Fast fashion and the dreadful impact it’s having on our world

When I think of pollution and global warming, I think about things like petrol and exhaust fumes, recycling and the amount of plastic we produce or I picture a huge factory blowing off harmful gases. 

I do not picture the lovely clothes hanging in my wardrobe. Or at least I didn’t until I watched an eye-opener of a documentary late last year. 

I’m sure some of you have either watched it or heard of it, but Stacey Dooley’s Fast Fashion documentary on BBC3 was shocking to say the least. I have always been a huge fan of Stacey’s documentary and her deliverance, but this topic struck a particular chord with me. 

Who knew that the fashion industry was one of the biggest contributors to pollution and global warming? I know I’m not the only one that had no idea. 

I’ll not go into too much detail, because you’ll be able to catch up on BBC iPlayer, but she travels around the world and shows us the devastating impact fast fashion is having on our planet. 

So what is ‘Fast Fashion?’ 

According to Wikipedia, it’s defined as: ‘Fast fashion is a contemporary term used by fashion retailers to express that designs move from catwalk quickly to capture current fashion trends. Fast fashion clothing collections are based on the most recent fashion trends presented at Fashion Week in both the spring and the autumn of every year.’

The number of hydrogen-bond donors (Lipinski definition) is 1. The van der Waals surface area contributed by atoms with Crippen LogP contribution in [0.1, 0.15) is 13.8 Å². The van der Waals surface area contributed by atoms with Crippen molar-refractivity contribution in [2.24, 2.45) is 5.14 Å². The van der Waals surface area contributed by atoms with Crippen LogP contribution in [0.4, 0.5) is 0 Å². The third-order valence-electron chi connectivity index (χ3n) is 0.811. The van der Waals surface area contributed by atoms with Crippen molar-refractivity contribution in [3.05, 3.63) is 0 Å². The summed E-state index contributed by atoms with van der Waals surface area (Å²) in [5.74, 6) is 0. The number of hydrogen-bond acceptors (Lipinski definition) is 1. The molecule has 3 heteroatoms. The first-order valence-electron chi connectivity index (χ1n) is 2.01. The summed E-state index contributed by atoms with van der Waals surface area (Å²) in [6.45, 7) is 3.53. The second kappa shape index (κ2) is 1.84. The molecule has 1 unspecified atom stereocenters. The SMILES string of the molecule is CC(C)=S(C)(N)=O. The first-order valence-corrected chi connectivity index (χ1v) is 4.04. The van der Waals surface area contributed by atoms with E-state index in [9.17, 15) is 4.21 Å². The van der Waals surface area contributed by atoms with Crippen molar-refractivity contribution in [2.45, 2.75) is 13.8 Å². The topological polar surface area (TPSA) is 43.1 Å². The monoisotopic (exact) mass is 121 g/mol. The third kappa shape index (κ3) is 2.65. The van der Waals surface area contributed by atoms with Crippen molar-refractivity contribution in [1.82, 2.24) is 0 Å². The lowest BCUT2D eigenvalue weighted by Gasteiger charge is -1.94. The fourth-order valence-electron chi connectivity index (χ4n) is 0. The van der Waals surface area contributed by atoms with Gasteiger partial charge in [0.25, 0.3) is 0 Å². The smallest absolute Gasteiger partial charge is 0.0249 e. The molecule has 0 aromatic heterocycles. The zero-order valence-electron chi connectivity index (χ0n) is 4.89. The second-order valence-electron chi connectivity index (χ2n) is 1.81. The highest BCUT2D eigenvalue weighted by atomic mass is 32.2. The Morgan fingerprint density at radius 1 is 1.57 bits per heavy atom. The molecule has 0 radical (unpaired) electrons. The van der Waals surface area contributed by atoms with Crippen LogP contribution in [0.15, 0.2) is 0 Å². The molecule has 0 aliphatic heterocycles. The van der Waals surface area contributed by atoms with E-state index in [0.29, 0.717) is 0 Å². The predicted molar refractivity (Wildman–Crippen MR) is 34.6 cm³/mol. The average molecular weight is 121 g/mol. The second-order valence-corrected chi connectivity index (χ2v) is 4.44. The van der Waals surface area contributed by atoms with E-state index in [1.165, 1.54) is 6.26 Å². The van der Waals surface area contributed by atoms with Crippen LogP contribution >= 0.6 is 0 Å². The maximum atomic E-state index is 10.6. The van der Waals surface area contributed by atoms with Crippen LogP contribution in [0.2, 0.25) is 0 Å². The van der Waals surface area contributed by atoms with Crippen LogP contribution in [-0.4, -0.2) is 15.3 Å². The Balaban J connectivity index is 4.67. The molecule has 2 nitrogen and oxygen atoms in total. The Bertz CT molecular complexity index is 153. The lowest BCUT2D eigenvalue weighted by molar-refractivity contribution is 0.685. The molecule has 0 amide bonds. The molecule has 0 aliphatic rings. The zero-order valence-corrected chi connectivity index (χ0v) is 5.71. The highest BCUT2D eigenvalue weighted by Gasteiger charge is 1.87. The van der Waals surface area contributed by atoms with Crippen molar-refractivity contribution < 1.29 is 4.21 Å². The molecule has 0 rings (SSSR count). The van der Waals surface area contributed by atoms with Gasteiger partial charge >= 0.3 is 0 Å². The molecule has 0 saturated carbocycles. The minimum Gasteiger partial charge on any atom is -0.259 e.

It might sound hypocritical, coming from a fashion blogger, to discuss how harmful fast fashion can be but her me out. 

I really don’t agree with fashion bloggers being branded as walking talking catalogue. And if you’re a fashion blogger that is constantly posting about new clothes and encouraging people to constantly buy, buy and buy, I disagree with your tactics. 

To me fashion blogging is about inspiring people to make savvy purchases and make the most of what you’ve already got in your wardrobe. Buying new clothes every week and never wearing anything twice is completely irresponsible and not sustainable. And if you’re following someone who makes you think, ‘How can they afford all that, I need to buy new clothes all the time too if I want to be like them…’ – unfollow them now! Because that ain’t healthy! 

And on that note, why are we always so afraid to wear something a second time? 

It’s insane how much my mindset has changed since I watched this documentary. 

Have I stopped buying clothes? No. But I have become much more sensible, and I can’t remember the last time I went into Primark and just bought something for the sake of it. 


Because I don’t need to, and the damage that this ‘buying for the sake of it’ mentality has is frightening. If you don’t believe me, or are wondering what the heck I’m going on about, here are some statistics around Fast Fashion. 

  • We now buy 400% more clothes now than we did 20 years ago.
  • We now consume more than 80 BILLION pieces of clothing each year. 
  • over 3/4’s of our unwanted clothes are dumped in landfill or incinerated. 
  • The clothes usually have synthetic fibres in them, which are pollutants, so they cause environmental havoc. 
  • Charities successfully sell only 10-20% of our clothes and then the remainder is sometimes shipped as textile waste to foreign countries.